December 5, 2009
European Philanthropists Help Charities Become More Entrepreneurial
The Wall Street Journal recently reported that a growing number of European philanthropists are encouraging the charities they support to run more like a businesses during these recessionary times in order to garner their support.
Philanthropic endeavours are usually one of the first things to fall by the wayside when the wealthy are faced with tougher times.
There are no Europewide statistics on philanthropic giving. But trends are likely to mirror what has being happening in the U.S., experts say -- and the picture there isn't good. The American Philanthropic Giving Index, produced by the Center on Philanthropy at Indiana University, revealed giving fell dramatically in the first half of the year. The PGI, similar to a Consumer Confidence Index for charitable giving, is now 64.8, a 21.7% decrease from just six months ago and a 27% decrease since December 2007. The index found that fundraisers' assessment of the current giving environment fell to its lowest level since records began in 1998.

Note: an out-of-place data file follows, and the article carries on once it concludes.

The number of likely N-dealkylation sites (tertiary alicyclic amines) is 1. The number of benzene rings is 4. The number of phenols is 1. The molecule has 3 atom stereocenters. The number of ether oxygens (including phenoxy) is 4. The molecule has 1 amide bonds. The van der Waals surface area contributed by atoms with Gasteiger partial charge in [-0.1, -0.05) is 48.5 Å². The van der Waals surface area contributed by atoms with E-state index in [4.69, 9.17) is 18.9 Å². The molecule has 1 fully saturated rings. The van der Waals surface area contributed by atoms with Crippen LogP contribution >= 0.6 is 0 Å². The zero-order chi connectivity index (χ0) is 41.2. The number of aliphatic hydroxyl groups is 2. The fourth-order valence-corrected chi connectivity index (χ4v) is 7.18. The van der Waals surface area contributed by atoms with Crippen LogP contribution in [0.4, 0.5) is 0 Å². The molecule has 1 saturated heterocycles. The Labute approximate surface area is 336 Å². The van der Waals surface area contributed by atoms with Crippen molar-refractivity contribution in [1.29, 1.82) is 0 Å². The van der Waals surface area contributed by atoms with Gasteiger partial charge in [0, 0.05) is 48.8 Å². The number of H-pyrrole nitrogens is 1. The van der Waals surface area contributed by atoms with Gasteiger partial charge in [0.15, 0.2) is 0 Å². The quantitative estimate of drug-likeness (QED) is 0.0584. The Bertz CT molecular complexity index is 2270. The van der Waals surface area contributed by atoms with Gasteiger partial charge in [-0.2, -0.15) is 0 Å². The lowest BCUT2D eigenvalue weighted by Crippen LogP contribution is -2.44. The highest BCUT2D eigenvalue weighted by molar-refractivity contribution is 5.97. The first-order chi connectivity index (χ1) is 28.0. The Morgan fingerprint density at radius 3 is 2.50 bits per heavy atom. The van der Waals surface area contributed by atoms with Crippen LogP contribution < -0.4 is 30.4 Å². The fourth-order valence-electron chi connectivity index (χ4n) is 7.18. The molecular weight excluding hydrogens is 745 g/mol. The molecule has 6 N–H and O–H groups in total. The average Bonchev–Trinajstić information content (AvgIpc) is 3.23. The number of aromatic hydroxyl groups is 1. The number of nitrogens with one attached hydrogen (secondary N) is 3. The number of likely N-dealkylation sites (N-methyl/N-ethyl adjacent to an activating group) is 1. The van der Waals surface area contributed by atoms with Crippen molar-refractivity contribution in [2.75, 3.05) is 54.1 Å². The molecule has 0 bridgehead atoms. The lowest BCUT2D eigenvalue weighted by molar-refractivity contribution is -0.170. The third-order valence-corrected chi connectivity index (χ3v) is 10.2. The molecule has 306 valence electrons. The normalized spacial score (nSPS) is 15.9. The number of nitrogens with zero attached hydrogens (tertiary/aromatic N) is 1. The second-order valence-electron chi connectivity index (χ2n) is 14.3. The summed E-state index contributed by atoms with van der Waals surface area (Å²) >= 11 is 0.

Lena Schreiber, a senior consultant at the London-based consultancy New Philanthropy Capital, believes that the fall in giving has moved across the Atlantic. "Professional advisers tell us that wealthy individuals who may have intended to set up philanthropic foundations are delaying this decision, along with other decisions about their wealth management," she says.
Still, it's not all doom and gloom. Those at the forefront of the industry say many of the wealthy continue to give, but are often looking for a more hands-on approach, demanding greater transparency and a return on their money. Outright giving is being replaced by social investing, and philanthropy is becoming more efficient and entrepreneurial as a consequence.
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